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© Institut Pasteur/Antoinette Ryter
Salmonella spp. Bactéries à Gram négatif, aérobies ou anaérobies facultatifs à transmission orofécale. Les salmonelles majeures (sérotype typhi et sérotype paratyphi) sont responsables des fièvres typhoïde et paratyphoïde chez l'homme uniquement ; les salmonelles mineures (sérotype typhimurium et sérotype enteritidis) sont impliquées dans 30 à 60 % des gastroentérites et toxiinfections d'origine alimentaire. Image colorisée.
Publication : Journal of medical microbiology

Mechanisms of quinolone resistance and clonal relationship among Aeromonas salmonicida strains isolated from reared fish with furunculosis

Scientific Fields
Diseases
Organisms
Applications
Technique

Published in Journal of medical microbiology - 01 Sep 2004

Giraud E, Blanc G, Bouju-Albert A, Weill FX, Donnay-Moreno C

Link to Pubmed [PMID] – 15314197

J. Med. Microbiol. 2004 Sep;53(Pt 9):895-901

The mechanisms of resistance to quinolone and epidemiological relationships among A. salmonicida strains isolated from diseased fish in French marine farms from 1998 to 2000 were investigated. The quinolone resistance-determining regions of the gyrA and parC genes of 12 clinical A. salmonicida isolates with different levels of quinolone susceptibility were sequenced. MICs were determined in the presence of the efflux pump inhibitor (EPI) Phe-Arg beta-naphthylamide and E(max) values (MIC without EPI/MIC in the presence of EPI) were calculated. Isolates fell into two classes: (i) those that had a wild-type gyrA gene with oxolinic acid MIC </= 0.5, flumequine MIC </= 1 and ciprofloxacin MIC Asn with oxolinic acid MIC >/= 2, flumequine MIC >/= 4 and ciprofloxacin MIC >/= 0.125 micro g ml(-1). No mutations were found in parC. High E(max) values obtained for flumequine and oxolinic acid (up to 16 and 8, respectively, for the most resistant isolates of the two classes) indicated an important contribution of efflux to the resistance phenotype. Flumequine accumulation experiments confirmed that high E(max) values were associated with a much lower level of accumulation. PCR/RFLP assays conducted on 34 additional isolates showed the presence of a mutation at codon 87 of gyrA in nearly all the quinolone-resistant isolates. This finding, together with PFGE typing results, strongly suggests a common clonal origin of these quinolone-resistant isolates.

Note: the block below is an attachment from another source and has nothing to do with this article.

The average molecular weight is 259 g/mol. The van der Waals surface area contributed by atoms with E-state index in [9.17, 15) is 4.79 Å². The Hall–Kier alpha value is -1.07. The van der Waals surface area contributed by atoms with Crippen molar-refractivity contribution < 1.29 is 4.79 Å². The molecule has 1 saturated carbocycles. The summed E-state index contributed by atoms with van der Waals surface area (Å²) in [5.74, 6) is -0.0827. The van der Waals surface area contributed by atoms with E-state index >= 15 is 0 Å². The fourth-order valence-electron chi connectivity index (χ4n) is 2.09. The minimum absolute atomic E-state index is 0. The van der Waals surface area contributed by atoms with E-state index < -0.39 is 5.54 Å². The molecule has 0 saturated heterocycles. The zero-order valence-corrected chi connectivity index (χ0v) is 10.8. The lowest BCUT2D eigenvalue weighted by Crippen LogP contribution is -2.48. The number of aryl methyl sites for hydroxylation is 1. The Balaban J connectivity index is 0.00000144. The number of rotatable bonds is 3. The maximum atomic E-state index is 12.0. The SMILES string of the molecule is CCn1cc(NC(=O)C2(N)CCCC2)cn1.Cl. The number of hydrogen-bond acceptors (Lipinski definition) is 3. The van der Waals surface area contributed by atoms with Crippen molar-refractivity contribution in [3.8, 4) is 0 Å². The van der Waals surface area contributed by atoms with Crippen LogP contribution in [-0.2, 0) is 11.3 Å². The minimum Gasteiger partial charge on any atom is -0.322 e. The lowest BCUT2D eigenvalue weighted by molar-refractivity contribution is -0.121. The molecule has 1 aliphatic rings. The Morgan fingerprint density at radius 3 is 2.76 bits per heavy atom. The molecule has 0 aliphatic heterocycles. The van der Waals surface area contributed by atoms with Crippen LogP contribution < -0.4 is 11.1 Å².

http://www.ncbi.nlm.nih.gov/pubmed/15314197